"I saw him, and it was no dream. He took Bergon's spirit away with him. Bergon was smiling…" He paused. "I heard about that Ghost Horse so often, Elfhelm, and I never believed in it, either. But I do now." The smile deepened, but it was mingled with profound melancholy. His words, meant as comfort, instead troubled the older man even more deeply as he laid his hand again on the king's brow. Lines appeared on his forehead. He opened his mouth to speak, but before he could utter a sound, Éomer cut him off, angered. "It is the truth, Elfhelm. When have you ever heard me lie?"
"I am not accusing you of lying. But you are not in the condition to--"
"You have heard these words countless times before, I can read it in your eyes! And yet when you hear them from a good friend, you still choose to ignore the truth behind them."
"I remember we had more than one discussion about this 'Ghost Horse', my friend. And I remember very well that we both agreed that it belonged into the realm of legend. That is was a Rohirric myth."
"Aye… I recall I said that. But I was wrong." The lines on Elfhelm's forehead deepened in a frown, and his expression became so troubled that Éomer felt inclined to calm his friend down by grasping the older man's hand. "Fear not, Elfhelm. Legend says that the ghost horse comes only to the dying… but he let me choose. And I chose life. I will not die… at least not now. I still have a task to fulfil: to rid the Mark of Gríma Wormtongue's ugly face!" He gave the marshal's hand a slight squeeze.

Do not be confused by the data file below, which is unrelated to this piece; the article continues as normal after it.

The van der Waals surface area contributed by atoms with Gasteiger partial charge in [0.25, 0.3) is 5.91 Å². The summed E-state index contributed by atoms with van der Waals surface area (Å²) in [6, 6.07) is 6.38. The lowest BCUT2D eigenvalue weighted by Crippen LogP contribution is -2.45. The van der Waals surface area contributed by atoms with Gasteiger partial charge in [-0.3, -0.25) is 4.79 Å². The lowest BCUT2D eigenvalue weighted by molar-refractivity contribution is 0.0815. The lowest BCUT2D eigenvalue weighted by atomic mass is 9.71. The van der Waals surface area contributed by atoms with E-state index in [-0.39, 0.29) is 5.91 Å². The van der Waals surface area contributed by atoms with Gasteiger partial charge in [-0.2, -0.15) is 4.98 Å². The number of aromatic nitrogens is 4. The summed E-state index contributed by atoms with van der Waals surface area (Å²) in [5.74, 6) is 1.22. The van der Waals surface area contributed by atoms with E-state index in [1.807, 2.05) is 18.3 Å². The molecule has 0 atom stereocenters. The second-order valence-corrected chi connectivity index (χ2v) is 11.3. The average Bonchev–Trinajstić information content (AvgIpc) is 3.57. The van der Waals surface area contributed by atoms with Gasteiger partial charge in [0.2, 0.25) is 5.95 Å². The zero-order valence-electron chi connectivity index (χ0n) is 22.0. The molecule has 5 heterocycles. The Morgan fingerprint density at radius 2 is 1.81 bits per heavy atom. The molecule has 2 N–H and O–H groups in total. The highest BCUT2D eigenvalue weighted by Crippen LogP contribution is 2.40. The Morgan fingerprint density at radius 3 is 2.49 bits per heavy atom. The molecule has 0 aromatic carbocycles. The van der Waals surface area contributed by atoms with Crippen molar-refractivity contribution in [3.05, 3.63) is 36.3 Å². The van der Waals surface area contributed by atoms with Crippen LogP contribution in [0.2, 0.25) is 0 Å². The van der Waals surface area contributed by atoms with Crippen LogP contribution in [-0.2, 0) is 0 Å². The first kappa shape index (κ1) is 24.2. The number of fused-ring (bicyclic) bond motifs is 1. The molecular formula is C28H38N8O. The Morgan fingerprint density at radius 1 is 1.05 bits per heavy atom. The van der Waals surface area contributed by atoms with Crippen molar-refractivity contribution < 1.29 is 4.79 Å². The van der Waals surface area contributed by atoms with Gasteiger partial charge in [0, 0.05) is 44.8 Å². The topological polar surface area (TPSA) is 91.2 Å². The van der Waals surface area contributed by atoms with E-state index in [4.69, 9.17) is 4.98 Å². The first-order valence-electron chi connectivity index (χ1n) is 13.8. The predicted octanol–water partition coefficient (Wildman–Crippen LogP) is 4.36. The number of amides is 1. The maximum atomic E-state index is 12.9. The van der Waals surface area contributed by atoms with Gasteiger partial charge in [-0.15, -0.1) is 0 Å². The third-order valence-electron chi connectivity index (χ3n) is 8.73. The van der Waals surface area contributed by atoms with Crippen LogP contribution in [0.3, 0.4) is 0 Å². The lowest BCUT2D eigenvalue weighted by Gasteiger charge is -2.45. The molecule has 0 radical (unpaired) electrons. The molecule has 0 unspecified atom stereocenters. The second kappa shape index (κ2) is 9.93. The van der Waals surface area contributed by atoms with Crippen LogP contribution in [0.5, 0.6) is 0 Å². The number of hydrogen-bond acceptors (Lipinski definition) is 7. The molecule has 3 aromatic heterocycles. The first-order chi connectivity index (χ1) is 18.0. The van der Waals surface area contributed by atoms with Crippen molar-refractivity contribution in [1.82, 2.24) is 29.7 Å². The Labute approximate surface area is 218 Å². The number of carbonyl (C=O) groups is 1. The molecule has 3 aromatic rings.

Elfhelm took a deep breath and lastly, forced himself to smile. This was a haunting conversation they were having, one he had not the heart to lead if he had been given the choice, but at least Éomer had ended it on a slightly optimistic note, even though Elfhelm could not tell whether his friend's determination was simple pretence or not. Something Éomer had only said to end his worry… and he could not afford to waste any more time on it, as disturbing as the subject was. Sizing up his wounded friend with another thorough look, he finally forced himself to proceed with what he had come to do. Findárras would be here to assist him, soon.
"Éomer… I know you have been through a lot, but…"
"We have to move on."
"Yes." Silence. They could both hear the wind roar around the hut. Éomer's gaze passed the marshal as he stared at the window to see the darkness and swirling snow behind. The dread on his face was unmistakable. Elfhelm could not blame him. "How is your shoulder? Do you believe you can stay in a saddle?"
"It is not my choice to make…" Éomer swallowed, frightened by the prospects of having to head out into the raging elements. The dark eyes found Elfhelm. Yes, he was frightened. "Is it?"
The older man shook his head.
"I left some of our men at the watchtowers along the way. The first fire was lit a good while ago. Wormtongue's army is coming for us. We must leave."
"Where are we going?"
"Helm's Deep. It is the only place we could possibly defend against an enemy of greater number… although it has not been repaired yet…" Elfhelm went silent, knowing fully well how it sounded. "We can't afford to draw that army to another settlement. You know what would happen."